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Density of Composite Material

Composite materials, often shortened to composites, are engineered materials made from two or more constituent materials with significantly different physical or chemical properties which re
main separate and distinct on a macroscopic level within the finished structure.

Wood is a natural composite of cellulose fibers in a matrix of lignin. The most primitive man-made composite materials were straw and mud combined to form bricks for building construction; the Biblical Book of Exodus speaks of the Israelites being oppressed by Pharaoh, by being forced to make bricks without straw being provided. The ancient brick-making process can still be seen on Egyptian tomb paintings in the Metropolitan Museum of Art. The most advanced examples perform routinely on spacecraft in demanding environments. The most visible applications pave our roadways in the form of either steel and aggregate reinforced Portland cement or asphalt concrete. Those composites closest to our personal hygiene form our shower stalls and bath tubs made of fiberglass. Solid surface, imitation granite and cultured marble sinks and counter tops are widely used to enhance our living experiences.

Composites are made up of individual materials referred to as constituent materials. There are two categories of constituent materials: matrix and reinforcement. At least one portion of each type is required. The matrix material surrounds and supports the reinforcement materials by maintaining their relative positions. The reinforcements impart their special mechanical and physical properties to enhance the matrix properties. A synergism produces material properties unavailable from the individual constituent materials, while the wide variety of matrix and strengthening materials allows the designer of the product or structure to choose an optimum combination.

Engineered composite materials must be formed to shape. The matrix material can be introduced to the reinforcement before or after the reinforcement material is placed into the mold cavity or onto the mold surface. The matrix material experiences a melding event, after which the part shape is essentially set. Depending upon the nature of the matrix material, this melding event can occur in various ways such as chemical polymerization or solidification from the melted state.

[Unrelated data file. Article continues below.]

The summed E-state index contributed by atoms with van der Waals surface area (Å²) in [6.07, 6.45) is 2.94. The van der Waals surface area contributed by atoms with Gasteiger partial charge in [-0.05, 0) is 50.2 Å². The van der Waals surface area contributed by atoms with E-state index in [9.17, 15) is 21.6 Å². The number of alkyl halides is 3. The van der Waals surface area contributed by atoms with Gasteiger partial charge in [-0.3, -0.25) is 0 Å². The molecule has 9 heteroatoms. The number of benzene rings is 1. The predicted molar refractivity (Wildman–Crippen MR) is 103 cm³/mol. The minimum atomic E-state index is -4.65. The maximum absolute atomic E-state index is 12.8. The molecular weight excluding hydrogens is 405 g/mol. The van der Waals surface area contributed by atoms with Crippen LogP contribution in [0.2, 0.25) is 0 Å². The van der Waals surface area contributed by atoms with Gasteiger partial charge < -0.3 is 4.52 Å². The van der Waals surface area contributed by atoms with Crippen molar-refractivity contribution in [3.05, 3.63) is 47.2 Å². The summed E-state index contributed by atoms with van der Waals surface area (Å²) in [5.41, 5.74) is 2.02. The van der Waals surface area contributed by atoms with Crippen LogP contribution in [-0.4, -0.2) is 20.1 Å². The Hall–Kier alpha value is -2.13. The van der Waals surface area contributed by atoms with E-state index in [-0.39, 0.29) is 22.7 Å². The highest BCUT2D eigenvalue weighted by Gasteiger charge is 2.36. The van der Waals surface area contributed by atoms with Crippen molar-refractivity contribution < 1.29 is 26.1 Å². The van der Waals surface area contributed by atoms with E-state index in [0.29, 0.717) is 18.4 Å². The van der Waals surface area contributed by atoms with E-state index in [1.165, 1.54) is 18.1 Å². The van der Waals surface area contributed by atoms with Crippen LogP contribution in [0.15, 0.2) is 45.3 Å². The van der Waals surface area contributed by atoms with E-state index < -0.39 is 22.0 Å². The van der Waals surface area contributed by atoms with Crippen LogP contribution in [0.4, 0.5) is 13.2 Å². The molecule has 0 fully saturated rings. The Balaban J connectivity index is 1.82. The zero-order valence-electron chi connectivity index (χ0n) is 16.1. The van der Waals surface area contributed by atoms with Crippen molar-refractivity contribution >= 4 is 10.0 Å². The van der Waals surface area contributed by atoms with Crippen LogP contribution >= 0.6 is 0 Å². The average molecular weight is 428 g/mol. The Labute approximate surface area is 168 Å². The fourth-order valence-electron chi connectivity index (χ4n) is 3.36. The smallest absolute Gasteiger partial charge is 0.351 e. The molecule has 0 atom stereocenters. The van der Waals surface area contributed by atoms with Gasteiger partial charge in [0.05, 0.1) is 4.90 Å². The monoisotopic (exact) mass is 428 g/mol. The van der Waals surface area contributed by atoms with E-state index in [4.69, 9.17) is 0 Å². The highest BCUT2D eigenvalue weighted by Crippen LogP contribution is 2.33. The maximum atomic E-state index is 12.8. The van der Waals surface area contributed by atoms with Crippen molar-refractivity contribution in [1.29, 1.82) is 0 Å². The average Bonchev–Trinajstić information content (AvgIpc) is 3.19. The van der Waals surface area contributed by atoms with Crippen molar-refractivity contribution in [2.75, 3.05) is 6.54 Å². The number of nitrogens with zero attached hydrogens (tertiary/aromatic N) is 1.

A variety of molding methods can be used according to the end-item design requirements. The principal factors impacting the methodology are the natures of the chosen matrix and reinforcement materials. Another important factor is the gross quantity of material to be produced. Large quantities can be used to justify high capital expenditures for rapid and automated manufacturing technology. Small production quantities are accommodated with lower capital expenditures but higher labor and tooling costs at a correspondingly slower rate.

Most commercially produced composites use a polymer matrix material often called a resin solution. There are many different polymers available depending upon the starting raw ingredients. There are several broad categories, each with numerous variations. The most common are known as polyester, vinyl ester, epoxy, phenolic, polyimide, polyamide, polypropylene, PEEK, and others. The reinforcement materials are often fibers but also commonly ground minerals. The various methods described below have been developed to reduce the resin content of the final product, or the fibre content is increased. As a rule of thumb, lay up results in a product containing 60% resin and 40% fibre, whereas vacuum infusion gives a final product with 40% resin and 60% fibre content. The strength of the product is greatly dependent on this ratio.